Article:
Goldman Sachs and Morgan Stanley cast doubt on oil market rebalancing next year

Jessica Morris
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Petroleum products are unloaded from a t
Storing oil in offshore tankers is more expensive (Source: Getty)

Some of the world’s biggest investment banks have said that the supply/demand gap for oil will not rebalance as quickly as the market currently expects next year.

Goldman Sachs said that the 1.5m barrel a day global market imbalance in the fourth quarter of this year is likely to continue into the first half of next year, given upside surprises in production as well as the impact of mild weather on energy demand.

“We view the oversupply as continuing well into next year before rebalancing in the fourth quarter of 2016,” analysts at Goldman Sachs wrote in a report released today.

Mounting concern over a supply glut has sent oil prices to multi-year lows recently.

Oil prices rebounded slightly after falling to their lowest level in more than 11 years yesterday, with the US benchmark West Texas Intermediate up 1.4 per cent at $36.31 per barrel and the global benchmark Brent crude down 0.7 per cent at $36.28.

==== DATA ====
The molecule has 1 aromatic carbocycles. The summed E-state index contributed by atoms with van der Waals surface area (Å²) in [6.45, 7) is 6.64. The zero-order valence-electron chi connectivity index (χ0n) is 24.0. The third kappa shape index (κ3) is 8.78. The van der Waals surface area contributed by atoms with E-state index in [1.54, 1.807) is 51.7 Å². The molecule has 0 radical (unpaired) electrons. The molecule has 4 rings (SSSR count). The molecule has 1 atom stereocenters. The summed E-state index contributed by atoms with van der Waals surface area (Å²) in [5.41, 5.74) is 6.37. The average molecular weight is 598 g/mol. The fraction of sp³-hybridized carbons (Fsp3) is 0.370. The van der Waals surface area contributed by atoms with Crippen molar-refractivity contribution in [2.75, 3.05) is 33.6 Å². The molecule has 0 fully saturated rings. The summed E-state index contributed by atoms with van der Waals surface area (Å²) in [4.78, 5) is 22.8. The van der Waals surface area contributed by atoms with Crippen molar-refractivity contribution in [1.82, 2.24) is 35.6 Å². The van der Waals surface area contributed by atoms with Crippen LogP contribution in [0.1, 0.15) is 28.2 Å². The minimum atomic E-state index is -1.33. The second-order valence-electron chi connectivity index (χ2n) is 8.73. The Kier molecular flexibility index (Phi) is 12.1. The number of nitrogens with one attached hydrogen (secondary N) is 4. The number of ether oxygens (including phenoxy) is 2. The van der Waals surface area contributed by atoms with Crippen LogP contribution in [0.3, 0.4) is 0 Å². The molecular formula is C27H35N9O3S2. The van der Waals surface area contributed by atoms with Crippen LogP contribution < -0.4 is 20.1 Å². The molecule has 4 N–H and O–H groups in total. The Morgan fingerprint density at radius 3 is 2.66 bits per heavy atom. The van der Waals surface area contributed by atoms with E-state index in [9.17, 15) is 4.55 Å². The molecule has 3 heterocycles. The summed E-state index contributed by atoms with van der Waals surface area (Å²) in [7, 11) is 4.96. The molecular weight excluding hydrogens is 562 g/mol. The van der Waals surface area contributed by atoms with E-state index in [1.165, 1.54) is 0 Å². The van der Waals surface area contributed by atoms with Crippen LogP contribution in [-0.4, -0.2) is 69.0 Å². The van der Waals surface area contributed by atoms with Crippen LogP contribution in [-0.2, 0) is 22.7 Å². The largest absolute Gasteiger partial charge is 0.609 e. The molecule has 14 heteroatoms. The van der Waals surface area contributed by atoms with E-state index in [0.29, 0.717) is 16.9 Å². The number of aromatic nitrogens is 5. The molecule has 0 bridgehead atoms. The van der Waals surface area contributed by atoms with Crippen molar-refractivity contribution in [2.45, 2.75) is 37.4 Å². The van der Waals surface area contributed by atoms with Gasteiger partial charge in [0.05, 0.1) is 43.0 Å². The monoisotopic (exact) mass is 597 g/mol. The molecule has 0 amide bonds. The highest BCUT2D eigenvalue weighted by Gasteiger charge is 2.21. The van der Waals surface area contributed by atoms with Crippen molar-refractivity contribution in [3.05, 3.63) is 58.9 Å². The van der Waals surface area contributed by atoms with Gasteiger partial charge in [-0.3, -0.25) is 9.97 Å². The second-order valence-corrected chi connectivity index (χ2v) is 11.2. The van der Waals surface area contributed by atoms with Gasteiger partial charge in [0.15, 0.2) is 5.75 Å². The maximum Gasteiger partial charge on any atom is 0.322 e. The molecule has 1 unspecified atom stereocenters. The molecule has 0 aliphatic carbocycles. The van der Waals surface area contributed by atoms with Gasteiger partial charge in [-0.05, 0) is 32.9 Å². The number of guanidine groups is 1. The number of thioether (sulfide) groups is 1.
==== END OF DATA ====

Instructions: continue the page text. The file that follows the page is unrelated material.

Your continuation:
Separately, analysts at Morgan Stanley have warned that “a number of headwinds in 2016 could serve to work against the progress towards rebalancing that has been made thus far.”

They pointed to increased supply from Opec members such as Iran and possibly Libya, as well as better-than-expected US oil production. Additionally, the reduced availability of credit, foreign exchange movements and slow economic growth could sap demand growth.

Analysts at Barclays also flagged "further downside risk to prices" as they said storing oil at sea, which traders used to survive the market downturn during the financial crisis, is unlikely to work this time.

This is because oil demand is still stronger than during the rout in 2008/9, while the cost of storing oil in tankers is more expensive.

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